Caterpillar, Paling use telematics to save the day
30 June 2021
Going remote: OEM uses telematics to resolve software issue in advance of COVID-19 lockdown.
Paling Transporter Ltd. is focused on innovative engineering to help make material handling at steel companies as efficient and cost-effective as possible. But when the COVID-19 threatened the completion of large order for a steel mill, both the manufacturer and its engine distributor had to get creative in a hurry.
The Hamilton, Ontario, Canada, specialty equipment manufacturer has evolved from operating gas stations in the 1950s to building machines capable of hauling 200 imperial tons of steel around mills worldwide. Pumping fuel in Hamilton transitioned to heavy truck repair and transporter maintenance for a local steel mill. Then the Paling team decided to develop their own prototype. That first transporter, built in 1986, is still in use at a steel mill.
The transporters have been powered by Cat diesel engines for more than 30 years, and Paling engineers have worked closely with its Ontario-based dealer, Toromont Cat, the entire time.
“Quite honestly, our equipment is very unique, and the only engine that can stand up to our quality and reliability standards is a Cat engine,” said Cameron Evans, general manager, Paling Transporter. “Even when we tell our customers about the life that we’re getting out of these Cat engines, oftentimes they have to ask questions about whether or not I’m being honest with them.”
Evans said one of the company’s transporters that is equipped with a Cat C15 diesel engine has logged 80,000 hours.
Teleportation via telematics
The Paling team said it doesn’t hesitate to pick the Toromont team’s brain when something unexpected occurs.
When the COVID-19 pandemic put the world on lockdown in March 2020, Paling had been working on an order of transporters bound for a local steel mill for 14 months. It was in the home stretch, so to speak, when it ran into a fan controller issue that would shut the machine down. Time was running out, because all work was about to be stopped due to virus restrictions, and that would eliminate the ability for Toromont to safely visit the Paling factory to diagnose the issue.
Paling was on the verge of missing a ship date, which would result in very unhappy customers and a whole lot of money tied up in equipment that would be parked on the floor in limbo.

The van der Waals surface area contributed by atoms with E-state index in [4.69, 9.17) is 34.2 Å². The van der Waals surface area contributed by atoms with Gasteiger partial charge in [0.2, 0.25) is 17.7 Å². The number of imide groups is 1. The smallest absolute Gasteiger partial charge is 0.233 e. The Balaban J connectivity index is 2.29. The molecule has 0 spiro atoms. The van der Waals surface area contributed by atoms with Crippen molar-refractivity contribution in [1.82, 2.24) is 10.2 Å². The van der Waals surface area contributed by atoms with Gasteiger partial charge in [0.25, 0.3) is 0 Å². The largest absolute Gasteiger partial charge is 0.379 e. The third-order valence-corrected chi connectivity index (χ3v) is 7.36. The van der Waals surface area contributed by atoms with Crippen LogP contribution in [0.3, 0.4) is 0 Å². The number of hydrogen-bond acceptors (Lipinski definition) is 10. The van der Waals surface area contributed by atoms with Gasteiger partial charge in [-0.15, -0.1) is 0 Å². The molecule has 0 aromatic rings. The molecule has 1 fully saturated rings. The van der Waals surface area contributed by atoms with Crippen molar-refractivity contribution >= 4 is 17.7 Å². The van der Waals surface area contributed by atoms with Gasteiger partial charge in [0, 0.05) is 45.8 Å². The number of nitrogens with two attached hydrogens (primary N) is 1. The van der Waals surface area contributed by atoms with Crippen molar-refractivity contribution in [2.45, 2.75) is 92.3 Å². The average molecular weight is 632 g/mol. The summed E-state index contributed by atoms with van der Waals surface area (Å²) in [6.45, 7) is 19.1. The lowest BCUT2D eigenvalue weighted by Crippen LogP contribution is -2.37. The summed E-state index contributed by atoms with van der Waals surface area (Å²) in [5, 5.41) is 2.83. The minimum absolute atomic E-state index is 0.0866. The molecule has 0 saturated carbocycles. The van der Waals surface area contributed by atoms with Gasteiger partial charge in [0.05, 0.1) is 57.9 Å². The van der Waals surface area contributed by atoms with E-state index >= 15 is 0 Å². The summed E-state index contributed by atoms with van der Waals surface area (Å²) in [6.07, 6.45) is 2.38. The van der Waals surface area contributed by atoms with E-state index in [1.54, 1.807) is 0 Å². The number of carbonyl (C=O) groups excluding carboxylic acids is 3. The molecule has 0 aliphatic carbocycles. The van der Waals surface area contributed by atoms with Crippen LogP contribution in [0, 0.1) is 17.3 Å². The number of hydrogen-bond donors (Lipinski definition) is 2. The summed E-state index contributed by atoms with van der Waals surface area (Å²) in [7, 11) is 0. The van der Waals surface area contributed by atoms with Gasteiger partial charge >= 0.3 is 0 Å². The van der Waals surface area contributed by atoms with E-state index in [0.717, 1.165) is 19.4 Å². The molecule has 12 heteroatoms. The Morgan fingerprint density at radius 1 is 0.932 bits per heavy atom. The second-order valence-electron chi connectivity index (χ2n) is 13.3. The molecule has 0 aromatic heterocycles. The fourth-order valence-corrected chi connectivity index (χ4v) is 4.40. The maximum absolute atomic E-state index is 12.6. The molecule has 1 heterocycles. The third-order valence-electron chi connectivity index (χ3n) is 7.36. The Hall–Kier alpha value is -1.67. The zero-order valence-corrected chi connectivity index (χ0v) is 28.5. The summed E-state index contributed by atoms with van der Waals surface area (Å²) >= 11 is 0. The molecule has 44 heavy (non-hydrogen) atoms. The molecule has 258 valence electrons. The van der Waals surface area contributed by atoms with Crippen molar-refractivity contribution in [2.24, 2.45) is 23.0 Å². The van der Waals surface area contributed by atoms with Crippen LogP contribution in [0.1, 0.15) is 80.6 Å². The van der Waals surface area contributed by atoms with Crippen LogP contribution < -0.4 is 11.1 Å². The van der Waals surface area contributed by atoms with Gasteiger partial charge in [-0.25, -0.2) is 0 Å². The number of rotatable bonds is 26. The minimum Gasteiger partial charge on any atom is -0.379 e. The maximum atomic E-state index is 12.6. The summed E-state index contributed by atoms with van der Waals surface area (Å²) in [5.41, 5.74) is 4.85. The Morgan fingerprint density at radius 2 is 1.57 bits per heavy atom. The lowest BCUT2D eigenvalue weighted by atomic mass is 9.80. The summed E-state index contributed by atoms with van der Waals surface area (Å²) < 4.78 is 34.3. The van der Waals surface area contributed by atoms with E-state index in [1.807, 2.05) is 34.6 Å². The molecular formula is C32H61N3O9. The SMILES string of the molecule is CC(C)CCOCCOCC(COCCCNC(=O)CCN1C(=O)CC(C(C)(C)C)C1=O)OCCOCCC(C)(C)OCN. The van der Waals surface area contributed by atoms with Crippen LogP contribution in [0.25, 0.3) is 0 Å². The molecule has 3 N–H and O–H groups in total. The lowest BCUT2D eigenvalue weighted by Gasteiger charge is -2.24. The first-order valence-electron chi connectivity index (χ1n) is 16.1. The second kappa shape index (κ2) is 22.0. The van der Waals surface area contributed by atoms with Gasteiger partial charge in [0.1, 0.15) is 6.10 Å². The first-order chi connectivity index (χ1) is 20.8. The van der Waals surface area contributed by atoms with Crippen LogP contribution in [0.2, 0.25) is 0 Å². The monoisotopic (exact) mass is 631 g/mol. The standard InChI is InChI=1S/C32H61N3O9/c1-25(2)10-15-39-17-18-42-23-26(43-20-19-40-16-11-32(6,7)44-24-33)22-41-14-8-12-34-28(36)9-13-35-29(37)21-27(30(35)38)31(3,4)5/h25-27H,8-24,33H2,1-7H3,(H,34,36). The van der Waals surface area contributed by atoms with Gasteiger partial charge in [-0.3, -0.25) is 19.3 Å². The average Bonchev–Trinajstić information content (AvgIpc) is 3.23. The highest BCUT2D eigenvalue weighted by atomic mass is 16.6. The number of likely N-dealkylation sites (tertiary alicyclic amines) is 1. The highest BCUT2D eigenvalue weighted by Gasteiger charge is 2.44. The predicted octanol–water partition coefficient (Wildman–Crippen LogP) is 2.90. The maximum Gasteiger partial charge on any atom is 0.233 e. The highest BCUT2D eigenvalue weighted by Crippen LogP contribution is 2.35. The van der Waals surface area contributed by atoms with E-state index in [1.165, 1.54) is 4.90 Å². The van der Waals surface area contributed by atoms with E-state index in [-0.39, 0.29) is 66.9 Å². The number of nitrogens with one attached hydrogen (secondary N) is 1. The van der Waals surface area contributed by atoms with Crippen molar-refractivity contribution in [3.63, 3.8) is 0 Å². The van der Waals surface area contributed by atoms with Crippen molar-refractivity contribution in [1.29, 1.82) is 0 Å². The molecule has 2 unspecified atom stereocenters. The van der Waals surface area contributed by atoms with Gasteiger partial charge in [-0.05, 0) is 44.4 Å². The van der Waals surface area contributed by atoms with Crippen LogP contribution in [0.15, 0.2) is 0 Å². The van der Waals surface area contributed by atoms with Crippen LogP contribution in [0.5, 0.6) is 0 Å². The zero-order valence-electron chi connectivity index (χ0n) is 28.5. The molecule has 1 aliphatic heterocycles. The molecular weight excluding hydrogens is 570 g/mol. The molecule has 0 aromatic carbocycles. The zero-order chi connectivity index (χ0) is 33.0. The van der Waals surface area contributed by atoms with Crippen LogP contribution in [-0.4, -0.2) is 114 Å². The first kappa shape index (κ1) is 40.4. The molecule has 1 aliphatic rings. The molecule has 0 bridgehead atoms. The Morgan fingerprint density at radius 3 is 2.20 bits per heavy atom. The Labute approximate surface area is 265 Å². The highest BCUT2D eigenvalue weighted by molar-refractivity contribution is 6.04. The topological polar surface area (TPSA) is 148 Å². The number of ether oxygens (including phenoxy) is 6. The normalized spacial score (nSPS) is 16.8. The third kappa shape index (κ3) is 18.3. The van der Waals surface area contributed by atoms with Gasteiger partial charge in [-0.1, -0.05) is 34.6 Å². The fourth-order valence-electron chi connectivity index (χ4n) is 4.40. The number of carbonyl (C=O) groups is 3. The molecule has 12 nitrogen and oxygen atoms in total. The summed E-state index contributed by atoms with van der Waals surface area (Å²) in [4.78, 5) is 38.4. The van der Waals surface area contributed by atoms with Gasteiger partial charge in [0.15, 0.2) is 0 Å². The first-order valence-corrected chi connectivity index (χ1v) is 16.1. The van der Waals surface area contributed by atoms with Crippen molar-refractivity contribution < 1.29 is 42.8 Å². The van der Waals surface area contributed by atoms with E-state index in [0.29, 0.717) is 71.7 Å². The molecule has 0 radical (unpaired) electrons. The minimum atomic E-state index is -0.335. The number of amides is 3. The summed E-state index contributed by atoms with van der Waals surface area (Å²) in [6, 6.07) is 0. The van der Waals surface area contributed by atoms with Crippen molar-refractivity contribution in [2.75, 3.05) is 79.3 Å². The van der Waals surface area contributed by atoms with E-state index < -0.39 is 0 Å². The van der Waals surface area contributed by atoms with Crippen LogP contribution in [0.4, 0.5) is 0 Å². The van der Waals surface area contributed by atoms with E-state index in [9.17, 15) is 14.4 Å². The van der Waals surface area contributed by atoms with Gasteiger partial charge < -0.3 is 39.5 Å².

The engines in Paling’s transporters were equipped with Product Link Elite (PLE) 743, a Caterpillar telematics device that talks to the engine control module over a specific network or two-wire ethernet. The PLE743 uses a 4G cellular radio to communicate to the Caterpillar office and allows the engine maker as well as its dealers to remotely access the engines, diagnose fault codes and flash engine software.
A Caterpillar engineer, working from a home office in Illinois, was able to remotely log into the transporters as they sat on the Paling factory floor in Ontario to perform a software update that was required for the engine to work with the machines. Once the software was updated, the sale could be finalized and the machines made it safely to their new home. Then Paling shut down its production floor as part of its region’s pandemic compliance.
The work was done without the Toromont or Caterpillar team needing to risk anyone’s safety by violating social-distancing or shelter-at-home rules.
“It was spectacular to even be involved in this process with Caterpillar and to see the capabilities that are possible with the telematics,” said Evans.
During the pandemic and beyond, Caterpillar said PLE technology will allow the Paling team to remotely log into the transporters and see customers’ data in real time, as well as significantly shorten response time—no matter how much physical distance there is between technician and machine.
“That’s going to be the benefit for us in this new normal,” explains Evans. “This allows us to meet our customers’ requirements and potentially even leads to further sales.”